This top eventer shares his four-step plan to safely and successfully introduce this cross-country obstacle to your horse.
When introducing corners, the key to remember is that jumping corners is all about progression. First you need to establish the correct canter on the flat and then work over a simulated corner in the arena before heading out to jump a corner on a cross-country course. Only then will your horse jump it as confidently as Sarah Hughes’ Alcatraz, a 12-year-old Hanoverian gelding, is jumping it here.

When introducing corners, the key to remember is that jumping corners is all about progression. First you need to establish the correct canter on the flat and then work over a simulated corner in the arena before heading out to jump a corner on a cross-country course. Only then will your horse jump it as confidently as Sarah Hughes’ Alcatraz, a 12-year-old Hanoverian gelding, is jumping it here.

Corner fences are a common element seen on nearly every cross-country course in America. Starting at Training level, horses and riders need to be prepared to answer the corner. When introducing riders and young horses to corners, I use the same approach each time, starting by building a simulated corner in the arena to introduce the concept and then move to jumping an actual corner on a cross-country course.

Whether you are training for dressage, show jumping or cross country, there is always a progression. You start with the basics and gradually work your way up, and it is no different when jumping corners. First, you need to have the correct seat, leg and hand aids in place, which I describe in the next section. Then you build confidence by jumping a simulated corner in the arena using a barrel and two standards, which will set you up for success when you leave the comfort zone of the arena and jump a corner on the cross-country course. 

Jumping corners confidently starts with having the right canter. A corner is an accuracy test, and for these types of questions I like to tone down the between-the-fences gallop to a slower speed in the approach. You still want a forward, positive canter, but approaching at a slower pace gives your horse more time to see the fence and understand the question. Before working on the corner in the arena, practice this canter, focusing on your aids. The combination of seat, leg and hand aids you use approaching the corner will give your horse every opportunity to confidently jump it.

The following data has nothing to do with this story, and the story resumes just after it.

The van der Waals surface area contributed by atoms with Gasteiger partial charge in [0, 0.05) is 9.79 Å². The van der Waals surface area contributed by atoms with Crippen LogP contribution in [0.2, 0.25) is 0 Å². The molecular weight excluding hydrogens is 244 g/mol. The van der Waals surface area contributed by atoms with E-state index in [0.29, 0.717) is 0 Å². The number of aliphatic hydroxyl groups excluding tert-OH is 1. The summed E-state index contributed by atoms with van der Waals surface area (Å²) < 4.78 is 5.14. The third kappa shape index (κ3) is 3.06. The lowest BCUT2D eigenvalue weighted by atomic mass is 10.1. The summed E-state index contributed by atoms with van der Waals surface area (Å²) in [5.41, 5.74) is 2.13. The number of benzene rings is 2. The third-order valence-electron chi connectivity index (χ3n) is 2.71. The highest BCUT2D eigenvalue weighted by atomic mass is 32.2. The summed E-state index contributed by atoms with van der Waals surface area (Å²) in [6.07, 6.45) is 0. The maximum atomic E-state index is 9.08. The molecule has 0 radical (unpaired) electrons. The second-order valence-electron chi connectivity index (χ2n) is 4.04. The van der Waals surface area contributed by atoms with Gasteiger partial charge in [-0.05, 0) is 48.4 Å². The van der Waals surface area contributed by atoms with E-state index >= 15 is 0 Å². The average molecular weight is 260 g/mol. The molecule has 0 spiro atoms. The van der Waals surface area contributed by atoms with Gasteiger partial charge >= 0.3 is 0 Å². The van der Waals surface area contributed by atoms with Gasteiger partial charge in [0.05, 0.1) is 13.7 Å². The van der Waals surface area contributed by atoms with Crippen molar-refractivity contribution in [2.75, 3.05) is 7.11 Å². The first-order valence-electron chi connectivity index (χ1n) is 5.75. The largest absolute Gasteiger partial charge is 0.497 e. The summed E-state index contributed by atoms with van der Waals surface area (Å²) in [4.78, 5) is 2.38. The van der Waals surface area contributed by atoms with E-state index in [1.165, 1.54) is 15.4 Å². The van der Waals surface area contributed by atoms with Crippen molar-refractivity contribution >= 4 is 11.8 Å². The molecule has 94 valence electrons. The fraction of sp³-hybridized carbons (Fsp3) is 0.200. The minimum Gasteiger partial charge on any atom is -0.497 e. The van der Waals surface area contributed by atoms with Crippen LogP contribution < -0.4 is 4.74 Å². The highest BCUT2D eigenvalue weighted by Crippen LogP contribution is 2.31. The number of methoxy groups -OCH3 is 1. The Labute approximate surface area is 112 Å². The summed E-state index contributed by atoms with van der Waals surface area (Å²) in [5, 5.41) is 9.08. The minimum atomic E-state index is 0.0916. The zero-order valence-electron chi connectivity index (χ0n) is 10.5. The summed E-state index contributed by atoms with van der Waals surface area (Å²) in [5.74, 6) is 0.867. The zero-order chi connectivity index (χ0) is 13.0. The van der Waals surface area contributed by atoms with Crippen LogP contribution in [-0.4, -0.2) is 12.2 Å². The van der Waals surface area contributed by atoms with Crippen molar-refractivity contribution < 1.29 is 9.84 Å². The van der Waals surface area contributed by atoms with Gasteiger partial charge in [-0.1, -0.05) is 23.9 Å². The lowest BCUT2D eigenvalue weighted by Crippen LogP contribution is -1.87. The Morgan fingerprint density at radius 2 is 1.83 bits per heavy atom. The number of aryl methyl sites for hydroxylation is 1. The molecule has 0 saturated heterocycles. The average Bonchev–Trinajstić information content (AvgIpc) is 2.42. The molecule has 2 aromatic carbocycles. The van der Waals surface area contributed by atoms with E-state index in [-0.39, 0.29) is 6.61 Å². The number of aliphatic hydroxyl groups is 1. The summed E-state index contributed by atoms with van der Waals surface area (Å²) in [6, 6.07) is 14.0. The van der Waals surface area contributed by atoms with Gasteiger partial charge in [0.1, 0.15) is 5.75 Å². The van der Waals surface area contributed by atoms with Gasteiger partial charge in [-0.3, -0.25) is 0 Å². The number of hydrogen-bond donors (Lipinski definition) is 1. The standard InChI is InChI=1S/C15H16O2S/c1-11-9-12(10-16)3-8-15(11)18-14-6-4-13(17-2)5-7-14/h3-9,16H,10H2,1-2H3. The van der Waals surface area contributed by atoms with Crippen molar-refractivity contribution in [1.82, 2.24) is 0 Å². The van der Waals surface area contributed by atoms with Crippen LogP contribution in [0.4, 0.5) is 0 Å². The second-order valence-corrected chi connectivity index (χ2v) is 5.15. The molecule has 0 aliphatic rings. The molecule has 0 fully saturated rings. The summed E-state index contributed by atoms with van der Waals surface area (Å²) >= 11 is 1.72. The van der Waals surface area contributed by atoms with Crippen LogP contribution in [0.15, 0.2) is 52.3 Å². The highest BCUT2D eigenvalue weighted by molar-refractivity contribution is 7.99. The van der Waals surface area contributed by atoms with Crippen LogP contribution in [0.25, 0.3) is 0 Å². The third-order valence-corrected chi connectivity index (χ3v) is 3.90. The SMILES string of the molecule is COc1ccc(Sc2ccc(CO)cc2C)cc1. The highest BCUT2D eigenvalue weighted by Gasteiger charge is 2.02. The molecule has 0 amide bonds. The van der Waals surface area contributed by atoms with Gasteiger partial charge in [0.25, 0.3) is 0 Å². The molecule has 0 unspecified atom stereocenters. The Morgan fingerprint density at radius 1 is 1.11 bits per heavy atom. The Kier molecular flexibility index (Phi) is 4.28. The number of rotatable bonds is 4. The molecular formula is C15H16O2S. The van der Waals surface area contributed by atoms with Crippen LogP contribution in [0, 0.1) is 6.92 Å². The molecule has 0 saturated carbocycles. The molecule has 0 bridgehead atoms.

In Part 2, you'll learn how to build and safely jump a practice corner in your arena. This will help your horse understand the concept and gain confidence before heading out to school a real corner on the cross-country course. 

In the final section, Part 3, Ryan takes you to the cross-country course and shows you how to utilize all your skills you've learned to jump a real corner. 

About Ryan

Australian native Ryan Wood grew up in Pony Club and started competing in eventing at 8 years old. He purchased his first horse, an Australian Stock Horse named Countdown, through a local newspaper for $1,000. Ryan and Countdown moved up through the levels of eventing together, completing their first CCI**** at Adelaide when they were both 19 years old.

Ryan competed successfully throughout Australia, garnering top placings at Melbourne CCI***, Sydney CCI*** and Warwick CIC-W***. He trained with and worked for numerous top riders, including Australian eventer Guy Wallace, Olympic dressage trainer Norbert Van Laak and top champion show jumpers Ludger Beerbaum and Ernst Hofschroer.

Ryan moved to the United States in 2008 and started working for Bruce Davidson before moving to Phillip Dutton’s True Prospect Farm in Unionville, Pennsylvania. He now runs his own business out of True Prospect Farm. Since moving to the U.S. Ryan has become one of the top event riders in the country. In 2016 he won the Jersey Fresh CCI***, Bromont CCI*** and the USEA Adequan Advanced Gold Cup Final at the American Eventing Championships.

This article was originally published in the December 2017 issue of Practical Horseman. 

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